Sunday, September 26, 2010

The Needle in the Haystack

In a follow-up to a previous post on airport security measures (, I'd like to share another anecdote:

Three weeks ago, my wife and I met a friend and his nine year-old son in St. Louis to go to a Cardinals game. My friend has taken his son to several different major league baseball parks and buys him one of those small souvenir bats at every ball park. Our flights home left at about the same time, so we all went to the airport together. Because it was only a weekend trip, none of us had checked bags. As our carry-on bags are being x-rayed, the TSA agent decides that the long cylindrical object in my friend's bag (the souvenir bat) could be a weapon and can't go on the plane. My friend is told he must go check that bag before coming through security. His son passed through and waited for him with my wife and I.

After several minutes, he returned with the bag. They did an open bag search just before checking it (a different TSA agent) and found nothing suspicious. They found nothing, because the bat was in his son's bag and after x-raying the bags, the TSA agent picked up the wrong one for him to check and handed the bag with the "suspicious object" back to his son and let him through the security checkpoint!

The story is absurd on two levels. First, the notion that a nine year-old boy can't take a small souvenir bat in a carry on bag is absurd (and would be eliminated by screening for terrorists instead of for weapons). Secondly, even if the object in question had been a weapon, the TSA agent subsequently handed the bag with the "weapon" back to be carried through security and pulled the wrong bag to be checked. If you thought the TSA was making you safer, think again.

Saturday, September 11, 2010

President Obama is Right, For Once.

Today is the ninth anniversary of the 9/11 attacks and the news is filled with the "controversy" of plans to build a mosque and Islamic center in Manhattan close to Ground Zero.

There should be no controversy here. The land in question is privately owned. The first amendment protects the right of citizens of all faiths to worship freely. The Muslims planning to build this mosque are exercising one of the most fundamental human rights, a right that our nation cherishes and our Constitution protects. No one should be trying to interfere with their plans and no level of government has the authority to.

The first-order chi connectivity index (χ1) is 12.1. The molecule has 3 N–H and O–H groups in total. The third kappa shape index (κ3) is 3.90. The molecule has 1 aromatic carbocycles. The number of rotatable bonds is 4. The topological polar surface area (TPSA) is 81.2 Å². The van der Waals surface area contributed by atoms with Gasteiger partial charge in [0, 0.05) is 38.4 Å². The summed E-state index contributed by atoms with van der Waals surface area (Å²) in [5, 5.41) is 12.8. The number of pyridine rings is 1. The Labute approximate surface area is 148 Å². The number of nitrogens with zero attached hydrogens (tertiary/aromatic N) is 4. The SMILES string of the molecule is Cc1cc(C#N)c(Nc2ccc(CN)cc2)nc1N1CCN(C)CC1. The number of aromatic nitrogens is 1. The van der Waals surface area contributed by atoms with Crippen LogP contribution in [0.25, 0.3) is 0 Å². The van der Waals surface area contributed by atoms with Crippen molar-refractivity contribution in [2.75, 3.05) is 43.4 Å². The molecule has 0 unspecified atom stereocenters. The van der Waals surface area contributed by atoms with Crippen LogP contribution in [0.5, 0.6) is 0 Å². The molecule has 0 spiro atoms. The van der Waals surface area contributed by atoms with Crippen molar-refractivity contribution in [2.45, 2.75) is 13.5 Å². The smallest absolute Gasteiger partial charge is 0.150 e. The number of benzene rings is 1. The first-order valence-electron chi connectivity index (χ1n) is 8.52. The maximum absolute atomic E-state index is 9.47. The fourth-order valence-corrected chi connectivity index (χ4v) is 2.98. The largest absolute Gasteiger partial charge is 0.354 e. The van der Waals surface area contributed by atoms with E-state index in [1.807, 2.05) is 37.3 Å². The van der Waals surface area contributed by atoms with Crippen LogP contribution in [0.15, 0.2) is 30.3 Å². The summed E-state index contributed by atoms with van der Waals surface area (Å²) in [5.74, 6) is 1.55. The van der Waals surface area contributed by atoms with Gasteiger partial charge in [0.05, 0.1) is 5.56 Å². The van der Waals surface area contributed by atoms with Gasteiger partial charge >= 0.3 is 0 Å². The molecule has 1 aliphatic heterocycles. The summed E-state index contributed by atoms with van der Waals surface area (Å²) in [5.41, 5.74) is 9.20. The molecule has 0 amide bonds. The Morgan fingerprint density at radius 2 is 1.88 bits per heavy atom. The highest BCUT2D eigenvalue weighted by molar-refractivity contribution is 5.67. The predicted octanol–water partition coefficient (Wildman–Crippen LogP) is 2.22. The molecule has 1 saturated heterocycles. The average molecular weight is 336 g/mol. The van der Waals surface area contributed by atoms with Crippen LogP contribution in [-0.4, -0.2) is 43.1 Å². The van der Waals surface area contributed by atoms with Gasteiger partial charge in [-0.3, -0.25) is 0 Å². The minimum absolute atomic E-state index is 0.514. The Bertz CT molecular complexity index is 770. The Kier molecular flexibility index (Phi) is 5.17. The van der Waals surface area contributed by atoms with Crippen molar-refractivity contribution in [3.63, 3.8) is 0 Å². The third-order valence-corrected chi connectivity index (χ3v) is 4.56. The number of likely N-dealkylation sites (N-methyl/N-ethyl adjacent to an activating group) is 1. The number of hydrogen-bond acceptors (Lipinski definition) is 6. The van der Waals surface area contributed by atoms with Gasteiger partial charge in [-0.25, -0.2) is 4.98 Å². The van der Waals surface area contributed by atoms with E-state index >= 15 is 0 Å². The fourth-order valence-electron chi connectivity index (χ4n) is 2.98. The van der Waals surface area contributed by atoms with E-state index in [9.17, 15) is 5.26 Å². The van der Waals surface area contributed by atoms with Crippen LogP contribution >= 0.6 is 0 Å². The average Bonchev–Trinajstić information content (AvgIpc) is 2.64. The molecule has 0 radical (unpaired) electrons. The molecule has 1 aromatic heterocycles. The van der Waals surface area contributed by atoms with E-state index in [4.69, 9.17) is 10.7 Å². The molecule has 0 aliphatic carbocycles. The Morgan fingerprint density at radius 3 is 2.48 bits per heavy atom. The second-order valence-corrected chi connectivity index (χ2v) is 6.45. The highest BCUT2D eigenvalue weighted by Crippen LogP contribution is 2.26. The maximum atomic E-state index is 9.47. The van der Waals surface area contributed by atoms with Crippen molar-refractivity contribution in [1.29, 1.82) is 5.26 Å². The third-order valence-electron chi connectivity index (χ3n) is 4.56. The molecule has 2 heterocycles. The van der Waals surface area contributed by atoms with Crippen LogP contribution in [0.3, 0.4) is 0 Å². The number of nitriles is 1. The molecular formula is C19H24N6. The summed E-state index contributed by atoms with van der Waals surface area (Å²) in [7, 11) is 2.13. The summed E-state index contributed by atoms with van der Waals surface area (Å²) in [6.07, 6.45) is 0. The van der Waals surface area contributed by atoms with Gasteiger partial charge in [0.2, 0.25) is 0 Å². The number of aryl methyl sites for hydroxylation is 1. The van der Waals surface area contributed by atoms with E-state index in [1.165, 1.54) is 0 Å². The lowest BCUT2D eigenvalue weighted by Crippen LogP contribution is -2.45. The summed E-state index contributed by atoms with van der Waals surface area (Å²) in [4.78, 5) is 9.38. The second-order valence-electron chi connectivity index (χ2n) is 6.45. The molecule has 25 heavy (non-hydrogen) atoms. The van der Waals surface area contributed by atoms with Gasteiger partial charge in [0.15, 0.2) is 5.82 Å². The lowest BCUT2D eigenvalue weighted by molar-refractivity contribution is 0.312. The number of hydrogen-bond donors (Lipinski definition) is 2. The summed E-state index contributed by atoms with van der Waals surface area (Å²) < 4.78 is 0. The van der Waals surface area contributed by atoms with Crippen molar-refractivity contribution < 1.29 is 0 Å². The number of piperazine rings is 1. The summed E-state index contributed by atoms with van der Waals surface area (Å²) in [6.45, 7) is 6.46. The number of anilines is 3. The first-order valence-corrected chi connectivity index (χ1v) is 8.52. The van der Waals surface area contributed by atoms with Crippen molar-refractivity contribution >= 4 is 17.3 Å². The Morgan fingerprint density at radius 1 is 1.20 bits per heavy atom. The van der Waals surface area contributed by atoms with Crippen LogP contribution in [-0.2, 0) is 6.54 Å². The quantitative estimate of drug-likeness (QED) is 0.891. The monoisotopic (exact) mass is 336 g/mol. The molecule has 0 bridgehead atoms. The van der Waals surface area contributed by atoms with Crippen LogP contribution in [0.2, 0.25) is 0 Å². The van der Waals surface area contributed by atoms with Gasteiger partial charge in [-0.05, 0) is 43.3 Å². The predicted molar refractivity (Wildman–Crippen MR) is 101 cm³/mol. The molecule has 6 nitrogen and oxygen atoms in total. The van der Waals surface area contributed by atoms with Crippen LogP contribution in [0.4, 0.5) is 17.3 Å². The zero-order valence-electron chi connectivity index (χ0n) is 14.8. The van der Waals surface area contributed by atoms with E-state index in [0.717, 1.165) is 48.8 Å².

It is understandable that some, particularly those that lost loved ones on that black day nine years ago, are upset. It is easy to understand how a mosque close to the site where thousands lost their lives at the hands of Muslims that claimed to carry out Allah's will open old wounds. However, it is critically important that we overlook these concerns and uphold our cherished principle of religious freedom, lest we sink to the level of intolerance of those that perpetrated this attack and sacrifice some of the liberty we ask our brave soldiers to defend. On March 5, 1770, British troops opened fire on unarmed Americans in Boston. Whether they were provoked or not (and they probably were) is beside the point. Americans were outraged. Yet, these British soldiers were successfully defended by no less an American Patriot than John Adams. From the dawn of our nation we have shown that we cherish our principles of liberty more than our emotional desires. In that spirit, British soldiers who fired on Americans were given the trial and defense to which they were entitled. It should be no different with the building of this mosque, recognizing that the Muslims who will worship there had nothing to do with the attacks nearby nine years ago. Al Qaida is no more representative of Islam than the I.R.A. is of Catholicism....

President Obama is right to defend the Constitutionally protected right of free worship of the Muslims building this mosque. He is right to say that the 1st amendment means, "if you can build a church there, if you can build a synagogue there, if you can build a Hindu temple there, then you can build a mosque..." Mr. Obama should be applauded for defending this Constitutional principle despite the unpopularity of doing so. He has alluded to the notion perhaps this site is not the best choice for a mosque nor where he would choose to build a mosque because of the passions it inflames. However, he is right to largely avoid statements of whether or not he thinks a mosque should be built there or not. It is frankly irrelevant what the President or anyone else thinks should be done.

Finally, there is no moral equivalence between the building of this mosque and Terry Jones' plan to publicly burn copies of the Koran (which may or may not happen today?). Granted that the copies of the Koran are privately owned and the 1st amendment protects Mr. Jones freedom of speech and expression in burning them, however this act is far more deliberately offensive than the building of a house of worship to the same God of Abraham worshiped by Christians and Jews. Mr. Jones plan may be protected, but it is simply spiteful and shallow. In a nation that protects religious freedom, it matters not that Mr. Jones is fervently convinced that the Koran is "full of lies." As Mr. Jefferson wrote in the Virginia Statute for Religious Freedom [1777], " restrain the propagation of principles on the supposition of their ill tendency is a grave and dangerous fallacy, which at once destroys all religious liberty.... Truth is great and will triumph if left to herself."

Christians secure in their faith have nothing to fear from the Koran and Americans have nothing to fear from a mosque in Manhattan. We have everything to fear from becoming a nation that would seek to block the building of a house of worship of any particular faith.